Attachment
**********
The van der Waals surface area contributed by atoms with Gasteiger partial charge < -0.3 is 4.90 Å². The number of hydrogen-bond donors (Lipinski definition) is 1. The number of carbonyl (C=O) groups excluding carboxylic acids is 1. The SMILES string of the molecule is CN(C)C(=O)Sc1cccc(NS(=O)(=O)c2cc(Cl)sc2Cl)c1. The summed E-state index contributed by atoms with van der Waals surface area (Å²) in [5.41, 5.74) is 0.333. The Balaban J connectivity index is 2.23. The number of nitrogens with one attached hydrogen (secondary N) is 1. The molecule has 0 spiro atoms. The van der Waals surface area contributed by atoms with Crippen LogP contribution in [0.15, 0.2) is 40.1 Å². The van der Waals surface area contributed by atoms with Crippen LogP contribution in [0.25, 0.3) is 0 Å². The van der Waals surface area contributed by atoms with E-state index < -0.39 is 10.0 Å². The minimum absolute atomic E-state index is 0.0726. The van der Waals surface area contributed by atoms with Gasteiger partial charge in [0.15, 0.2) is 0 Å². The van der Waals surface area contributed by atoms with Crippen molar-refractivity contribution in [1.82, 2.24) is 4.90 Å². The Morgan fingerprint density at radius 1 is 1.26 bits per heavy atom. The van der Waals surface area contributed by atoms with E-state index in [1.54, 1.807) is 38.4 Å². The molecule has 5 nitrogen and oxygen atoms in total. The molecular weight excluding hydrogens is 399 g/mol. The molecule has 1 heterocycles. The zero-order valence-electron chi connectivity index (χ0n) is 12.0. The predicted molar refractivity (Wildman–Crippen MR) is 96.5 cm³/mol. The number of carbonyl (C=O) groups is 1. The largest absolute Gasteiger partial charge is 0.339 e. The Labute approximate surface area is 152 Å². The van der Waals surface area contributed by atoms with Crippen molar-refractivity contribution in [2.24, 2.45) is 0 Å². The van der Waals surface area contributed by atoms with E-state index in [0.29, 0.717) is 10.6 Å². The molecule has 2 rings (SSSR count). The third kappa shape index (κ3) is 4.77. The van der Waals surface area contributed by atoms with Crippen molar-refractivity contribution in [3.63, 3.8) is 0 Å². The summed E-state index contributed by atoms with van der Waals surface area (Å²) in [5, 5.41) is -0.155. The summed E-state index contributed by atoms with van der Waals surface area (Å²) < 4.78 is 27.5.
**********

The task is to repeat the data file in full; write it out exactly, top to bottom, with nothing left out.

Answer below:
The van der Waals surface area contributed by atoms with Gasteiger partial charge < -0.3 is 4.90 Å². The number of hydrogen-bond donors (Lipinski definition) is 1. The number of carbonyl (C=O) groups excluding carboxylic acids is 1. The SMILES string of the molecule is CN(C)C(=O)Sc1cccc(NS(=O)(=O)c2cc(Cl)sc2Cl)c1. The summed E-state index contributed by atoms with van der Waals surface area (Å²) in [5.41, 5.74) is 0.333. The Balaban J connectivity index is 2.23. The number of nitrogens with one attached hydrogen (secondary N) is 1. The molecule has 0 spiro atoms. The van der Waals surface area contributed by atoms with Crippen LogP contribution in [0.15, 0.2) is 40.1 Å². The van der Waals surface area contributed by atoms with Crippen LogP contribution in [0.25, 0.3) is 0 Å². The van der Waals surface area contributed by atoms with E-state index < -0.39 is 10.0 Å². The minimum absolute atomic E-state index is 0.0726. The van der Waals surface area contributed by atoms with Gasteiger partial charge in [0.15, 0.2) is 0 Å². The van der Waals surface area contributed by atoms with Crippen molar-refractivity contribution in [1.82, 2.24) is 4.90 Å². The Morgan fingerprint density at radius 1 is 1.26 bits per heavy atom. The van der Waals surface area contributed by atoms with E-state index in [1.54, 1.807) is 38.4 Å². The molecule has 5 nitrogen and oxygen atoms in total. The molecular weight excluding hydrogens is 399 g/mol. The molecule has 1 heterocycles. The zero-order valence-electron chi connectivity index (χ0n) is 12.0. The predicted molar refractivity (Wildman–Crippen MR) is 96.5 cm³/mol. The number of carbonyl (C=O) groups is 1. The largest absolute Gasteiger partial charge is 0.339 e. The Labute approximate surface area is 152 Å². The van der Waals surface area contributed by atoms with Crippen molar-refractivity contribution in [2.24, 2.45) is 0 Å². The van der Waals surface area contributed by atoms with E-state index in [0.29, 0.717) is 10.6 Å². The molecule has 2 rings (SSSR count). The third kappa shape index (κ3) is 4.77. The van der Waals surface area contributed by atoms with Crippen molar-refractivity contribution in [3.63, 3.8) is 0 Å². The summed E-state index contributed by atoms with van der Waals surface area (Å²) in [5, 5.41) is -0.155. The summed E-state index contributed by atoms with van der Waals surface area (Å²) < 4.78 is 27.5.